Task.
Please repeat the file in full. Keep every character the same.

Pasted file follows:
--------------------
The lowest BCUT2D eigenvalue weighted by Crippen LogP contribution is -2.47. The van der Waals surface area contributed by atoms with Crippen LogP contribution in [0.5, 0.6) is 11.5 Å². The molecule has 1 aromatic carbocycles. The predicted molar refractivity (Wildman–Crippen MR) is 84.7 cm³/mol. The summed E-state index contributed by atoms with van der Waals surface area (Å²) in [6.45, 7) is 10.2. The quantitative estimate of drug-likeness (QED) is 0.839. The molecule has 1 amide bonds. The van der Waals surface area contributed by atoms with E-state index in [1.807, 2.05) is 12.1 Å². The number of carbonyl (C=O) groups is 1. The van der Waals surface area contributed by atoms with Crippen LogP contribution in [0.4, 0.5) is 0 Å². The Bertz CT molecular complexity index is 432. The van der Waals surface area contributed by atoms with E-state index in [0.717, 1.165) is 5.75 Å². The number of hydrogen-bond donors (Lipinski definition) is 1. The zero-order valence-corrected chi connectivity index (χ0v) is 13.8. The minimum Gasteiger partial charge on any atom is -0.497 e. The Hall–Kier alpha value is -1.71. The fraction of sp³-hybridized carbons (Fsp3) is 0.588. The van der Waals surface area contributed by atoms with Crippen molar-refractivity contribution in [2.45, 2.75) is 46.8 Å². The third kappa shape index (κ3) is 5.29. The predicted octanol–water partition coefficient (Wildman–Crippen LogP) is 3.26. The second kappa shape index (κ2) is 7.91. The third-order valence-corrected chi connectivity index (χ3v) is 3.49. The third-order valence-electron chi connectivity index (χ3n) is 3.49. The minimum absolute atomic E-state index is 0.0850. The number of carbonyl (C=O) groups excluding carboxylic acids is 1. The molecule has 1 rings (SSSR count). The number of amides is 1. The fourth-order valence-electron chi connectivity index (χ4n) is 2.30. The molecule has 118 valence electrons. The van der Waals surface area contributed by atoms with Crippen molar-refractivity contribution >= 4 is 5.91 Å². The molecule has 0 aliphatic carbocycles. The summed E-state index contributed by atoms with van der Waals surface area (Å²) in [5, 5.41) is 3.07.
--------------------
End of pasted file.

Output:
The lowest BCUT2D eigenvalue weighted by Crippen LogP contribution is -2.47. The van der Waals surface area contributed by atoms with Crippen LogP contribution in [0.5, 0.6) is 11.5 Å². The molecule has 1 aromatic carbocycles. The predicted molar refractivity (Wildman–Crippen MR) is 84.7 cm³/mol. The summed E-state index contributed by atoms with van der Waals surface area (Å²) in [6.45, 7) is 10.2. The quantitative estimate of drug-likeness (QED) is 0.839. The molecule has 1 amide bonds. The van der Waals surface area contributed by atoms with E-state index in [1.807, 2.05) is 12.1 Å². The number of carbonyl (C=O) groups is 1. The van der Waals surface area contributed by atoms with Crippen LogP contribution in [0.4, 0.5) is 0 Å². The Bertz CT molecular complexity index is 432. The van der Waals surface area contributed by atoms with E-state index in [0.717, 1.165) is 5.75 Å². The number of hydrogen-bond donors (Lipinski definition) is 1. The zero-order valence-corrected chi connectivity index (χ0v) is 13.8. The minimum Gasteiger partial charge on any atom is -0.497 e. The Hall–Kier alpha value is -1.71. The fraction of sp³-hybridized carbons (Fsp3) is 0.588. The van der Waals surface area contributed by atoms with Crippen molar-refractivity contribution in [2.45, 2.75) is 46.8 Å². The third kappa shape index (κ3) is 5.29. The predicted octanol–water partition coefficient (Wildman–Crippen LogP) is 3.26. The second kappa shape index (κ2) is 7.91. The third-order valence-corrected chi connectivity index (χ3v) is 3.49. The third-order valence-electron chi connectivity index (χ3n) is 3.49. The minimum absolute atomic E-state index is 0.0850. The number of carbonyl (C=O) groups excluding carboxylic acids is 1. The molecule has 1 rings (SSSR count). The number of amides is 1. The fourth-order valence-electron chi connectivity index (χ4n) is 2.30. The molecule has 118 valence electrons. The van der Waals surface area contributed by atoms with Crippen molar-refractivity contribution >= 4 is 5.91 Å². The molecule has 0 aliphatic carbocycles. The summed E-state index contributed by atoms with van der Waals surface area (Å²) in [5, 5.41) is 3.07.